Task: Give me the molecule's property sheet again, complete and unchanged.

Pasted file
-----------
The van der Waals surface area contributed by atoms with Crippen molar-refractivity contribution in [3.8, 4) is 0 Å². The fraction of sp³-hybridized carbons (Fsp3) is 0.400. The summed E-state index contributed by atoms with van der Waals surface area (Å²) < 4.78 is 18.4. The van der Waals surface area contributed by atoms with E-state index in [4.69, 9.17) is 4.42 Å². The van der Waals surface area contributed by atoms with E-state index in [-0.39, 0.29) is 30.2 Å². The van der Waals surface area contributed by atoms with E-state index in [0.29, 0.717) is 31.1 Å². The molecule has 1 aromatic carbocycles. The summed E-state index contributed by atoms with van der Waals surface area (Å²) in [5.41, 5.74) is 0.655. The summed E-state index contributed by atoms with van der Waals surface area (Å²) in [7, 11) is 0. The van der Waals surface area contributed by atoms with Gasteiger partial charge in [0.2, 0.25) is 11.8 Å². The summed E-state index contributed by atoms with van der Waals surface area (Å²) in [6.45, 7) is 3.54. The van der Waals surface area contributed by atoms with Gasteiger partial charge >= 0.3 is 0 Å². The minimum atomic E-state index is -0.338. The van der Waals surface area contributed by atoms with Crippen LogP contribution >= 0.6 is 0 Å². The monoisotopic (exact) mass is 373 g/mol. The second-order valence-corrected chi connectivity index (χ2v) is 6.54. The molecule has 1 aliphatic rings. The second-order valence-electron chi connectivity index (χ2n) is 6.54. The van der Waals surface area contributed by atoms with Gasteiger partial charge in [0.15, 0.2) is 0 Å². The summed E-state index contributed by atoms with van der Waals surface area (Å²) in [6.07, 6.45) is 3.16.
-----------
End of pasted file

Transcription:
The van der Waals surface area contributed by atoms with Crippen molar-refractivity contribution in [3.8, 4) is 0 Å². The fraction of sp³-hybridized carbons (Fsp3) is 0.400. The summed E-state index contributed by atoms with van der Waals surface area (Å²) < 4.78 is 18.4. The van der Waals surface area contributed by atoms with E-state index in [4.69, 9.17) is 4.42 Å². The van der Waals surface area contributed by atoms with E-state index in [-0.39, 0.29) is 30.2 Å². The van der Waals surface area contributed by atoms with E-state index in [0.29, 0.717) is 31.1 Å². The molecule has 1 aromatic carbocycles. The summed E-state index contributed by atoms with van der Waals surface area (Å²) in [5.41, 5.74) is 0.655. The summed E-state index contributed by atoms with van der Waals surface area (Å²) in [7, 11) is 0. The van der Waals surface area contributed by atoms with Gasteiger partial charge in [0.2, 0.25) is 11.8 Å². The summed E-state index contributed by atoms with van der Waals surface area (Å²) in [6.45, 7) is 3.54. The van der Waals surface area contributed by atoms with Gasteiger partial charge >= 0.3 is 0 Å². The minimum atomic E-state index is -0.338. The van der Waals surface area contributed by atoms with Crippen LogP contribution >= 0.6 is 0 Å². The monoisotopic (exact) mass is 373 g/mol. The second-order valence-corrected chi connectivity index (χ2v) is 6.54. The molecule has 1 aliphatic rings. The second-order valence-electron chi connectivity index (χ2n) is 6.54. The van der Waals surface area contributed by atoms with Gasteiger partial charge in [0.15, 0.2) is 0 Å². The summed E-state index contributed by atoms with van der Waals surface area (Å²) in [6.07, 6.45) is 3.16.